Portrait of Langston Hughes, Feb. 29, 1936; by Carl Van Vechten, Library of Congress.
In Langston Hughes's poetry, he uses the rhythms of African American music, particularly blues and jazz. This sets his poetry apart from that of other writers, and it allowed him to experiment with a very rhythmic free verse. Hughes's second volume of poetry, Fine Clothes to the Jew (1927), was not well received at the time of its publication because it was too experimental. Now, however, many critics believe the volume to be among Hughes's finest work.
Langston Hughes returned to school in 1926, this time to the historically black Lincoln University in Pennsylvania. He was supported by a patron of the arts, a wealthy white woman in her seventies named Charlotte Osgood Mason. Mason directed Hughes's literary career, convincing him to write the novel Not Without Laughter; the two had a dispute in 1930, however, and the relationship came to an end. At this point in Hughes's life he turned to the political left and began to develop his interest in socialism. He published poetry in New Masses, a journal associated with the Communist Party, and in 1932 sailed to the Soviet Union with a group of young African Americans. Later in the 1930s, Hughes's primary writing was for the theater. His drama about miscegenation and the South - "Mulatto" - became the longest running Broadway play written by an African American until Lorraine Hansberry's "A Raisin in the Sun" (1958).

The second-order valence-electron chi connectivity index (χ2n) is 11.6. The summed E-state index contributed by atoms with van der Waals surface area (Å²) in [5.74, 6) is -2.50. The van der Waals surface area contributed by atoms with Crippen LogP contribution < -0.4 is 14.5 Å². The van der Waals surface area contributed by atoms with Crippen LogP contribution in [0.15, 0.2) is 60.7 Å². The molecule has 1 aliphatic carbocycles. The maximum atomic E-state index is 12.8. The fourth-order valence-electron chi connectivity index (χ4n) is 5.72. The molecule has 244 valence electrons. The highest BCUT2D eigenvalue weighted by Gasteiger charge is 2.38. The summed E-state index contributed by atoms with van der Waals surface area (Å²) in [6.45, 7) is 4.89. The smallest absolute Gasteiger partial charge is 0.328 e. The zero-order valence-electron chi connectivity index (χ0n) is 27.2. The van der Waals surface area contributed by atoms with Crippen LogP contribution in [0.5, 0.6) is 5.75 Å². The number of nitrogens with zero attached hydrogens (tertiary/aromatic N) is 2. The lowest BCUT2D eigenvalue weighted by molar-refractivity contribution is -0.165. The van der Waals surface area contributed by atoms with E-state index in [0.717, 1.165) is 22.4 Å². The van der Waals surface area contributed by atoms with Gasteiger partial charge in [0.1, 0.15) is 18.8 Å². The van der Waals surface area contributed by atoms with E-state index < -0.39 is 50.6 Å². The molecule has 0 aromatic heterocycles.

Langston Hughes by Gordon Parks, 1943, Library of Congress
In 1942, during World War II, Hughes began writing a column for the African American newspaper, the Chicago Defender. In 1943 he introduced the character of Jesse B. Semple, or Simple, to his readers. This fictional everyman, while humorous, also allowed Hughes to discuss very serious racial issues. The Simple columns were also popular--and they ran for twenty years and were collected in several